Iranians dodge morality police

Jake Herrick, Reporter

In Iran, there are state sponsored volunteers referred to as Basij, or in simpler terms morality police. And this may, to many, seem redundant, as the actual police ought to enforce ultimate moral judgement in the place of the state. But these Basij are a little different than you probably think, each Basiji is ordered to roam around every school, street, factory and office to enforce Islamic codes. These Basiji reportedly stop cars and individuals to check if they are in dress code, have been drinking alcohol, or, if you are a woman, wearing makeup. These members work through local mosques and though cannot participate in the campaigns of representatives, the UN reports heavy involvement in elections, specifically the 2009 election of Mahmoud Ahmadinejad. In 2009, they also reportedly vandalized homes and shot into crowds of protesters.

So what is the oppressed individual to do to escape this 1984-like structure? Make an app of course. An unnamed producer has created an app that provides real time updates to the location of each and every Basiji. The app was specifically made for older adolescents in their efforts to avoid “the guiding hand” of their morality police. The app is effective in limiting the Basij and is the most disruptive action taken against them in recent history.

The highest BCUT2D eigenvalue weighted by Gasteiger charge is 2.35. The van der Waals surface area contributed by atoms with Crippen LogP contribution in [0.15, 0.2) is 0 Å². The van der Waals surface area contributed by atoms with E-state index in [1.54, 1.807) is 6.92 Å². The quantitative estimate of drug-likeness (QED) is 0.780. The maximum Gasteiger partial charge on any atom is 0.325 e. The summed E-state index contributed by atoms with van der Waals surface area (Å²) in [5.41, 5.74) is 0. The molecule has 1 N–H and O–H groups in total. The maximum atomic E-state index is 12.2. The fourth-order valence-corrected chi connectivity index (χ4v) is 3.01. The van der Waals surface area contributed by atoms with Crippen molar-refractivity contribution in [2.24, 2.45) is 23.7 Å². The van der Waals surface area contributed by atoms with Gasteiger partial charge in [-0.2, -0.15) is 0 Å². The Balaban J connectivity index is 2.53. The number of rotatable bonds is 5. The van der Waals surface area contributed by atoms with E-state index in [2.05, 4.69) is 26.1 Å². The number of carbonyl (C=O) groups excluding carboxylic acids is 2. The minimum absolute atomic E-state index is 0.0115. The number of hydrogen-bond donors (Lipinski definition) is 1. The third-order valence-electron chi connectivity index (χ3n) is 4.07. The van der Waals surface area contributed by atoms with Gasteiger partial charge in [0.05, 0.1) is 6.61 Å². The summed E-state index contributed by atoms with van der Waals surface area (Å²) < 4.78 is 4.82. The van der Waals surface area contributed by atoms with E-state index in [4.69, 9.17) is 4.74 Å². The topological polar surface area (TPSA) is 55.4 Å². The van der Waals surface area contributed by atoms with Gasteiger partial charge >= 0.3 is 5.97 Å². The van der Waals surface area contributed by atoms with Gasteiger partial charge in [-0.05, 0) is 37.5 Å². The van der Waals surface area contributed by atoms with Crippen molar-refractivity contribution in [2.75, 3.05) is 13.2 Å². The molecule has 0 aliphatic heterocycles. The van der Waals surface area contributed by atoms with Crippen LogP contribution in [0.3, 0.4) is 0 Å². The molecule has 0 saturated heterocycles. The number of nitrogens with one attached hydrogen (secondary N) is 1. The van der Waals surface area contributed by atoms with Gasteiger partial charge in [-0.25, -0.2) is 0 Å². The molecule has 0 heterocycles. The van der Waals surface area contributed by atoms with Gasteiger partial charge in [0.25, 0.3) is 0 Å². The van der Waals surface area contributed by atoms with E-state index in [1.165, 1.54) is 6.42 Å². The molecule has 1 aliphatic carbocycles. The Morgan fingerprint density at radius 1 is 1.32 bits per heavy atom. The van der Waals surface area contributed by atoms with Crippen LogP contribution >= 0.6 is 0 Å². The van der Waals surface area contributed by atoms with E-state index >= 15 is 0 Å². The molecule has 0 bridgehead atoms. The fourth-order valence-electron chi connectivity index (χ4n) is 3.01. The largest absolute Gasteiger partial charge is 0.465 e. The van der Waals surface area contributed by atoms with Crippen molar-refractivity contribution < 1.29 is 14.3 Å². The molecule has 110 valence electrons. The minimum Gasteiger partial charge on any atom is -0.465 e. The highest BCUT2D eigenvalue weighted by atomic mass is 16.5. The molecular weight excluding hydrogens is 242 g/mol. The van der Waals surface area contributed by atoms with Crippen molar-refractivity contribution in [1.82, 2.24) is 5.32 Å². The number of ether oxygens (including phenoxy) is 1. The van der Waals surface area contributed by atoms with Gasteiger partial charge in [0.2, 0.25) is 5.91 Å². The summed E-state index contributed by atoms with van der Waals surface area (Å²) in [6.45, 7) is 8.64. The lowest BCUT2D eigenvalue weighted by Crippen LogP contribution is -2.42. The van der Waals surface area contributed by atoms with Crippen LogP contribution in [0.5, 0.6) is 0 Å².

The Basij are responsible for numerous violations of human rights, outlined by the UN, atrocities like the murdering of non-threatening civilians during and after the 2009 election, aggressive retaliation against peaceful protests and illegal and unchecked prison systems.

The Basij specialize in the pestering of high school and college students, which leads many to believe that it is one of them who is behind the creation of this app. The most horrendous example of the Basij control was the case of Tohid Ghaffarzadeh, where Tohid was stabbed by a Basij after talking to his girlfriend in front of a Basiji. The Basiji claims that his action was justified under his belief and Tohid’s violation of religious law.

Overall, these oppressive systems are a limiting agent in the progression of countries like Iran, and should be resisted however possible, and it is clear at this point that the UN will do very little against the Basij, so unfortunately the responsibility falls on the shoulders of the Iranian youth.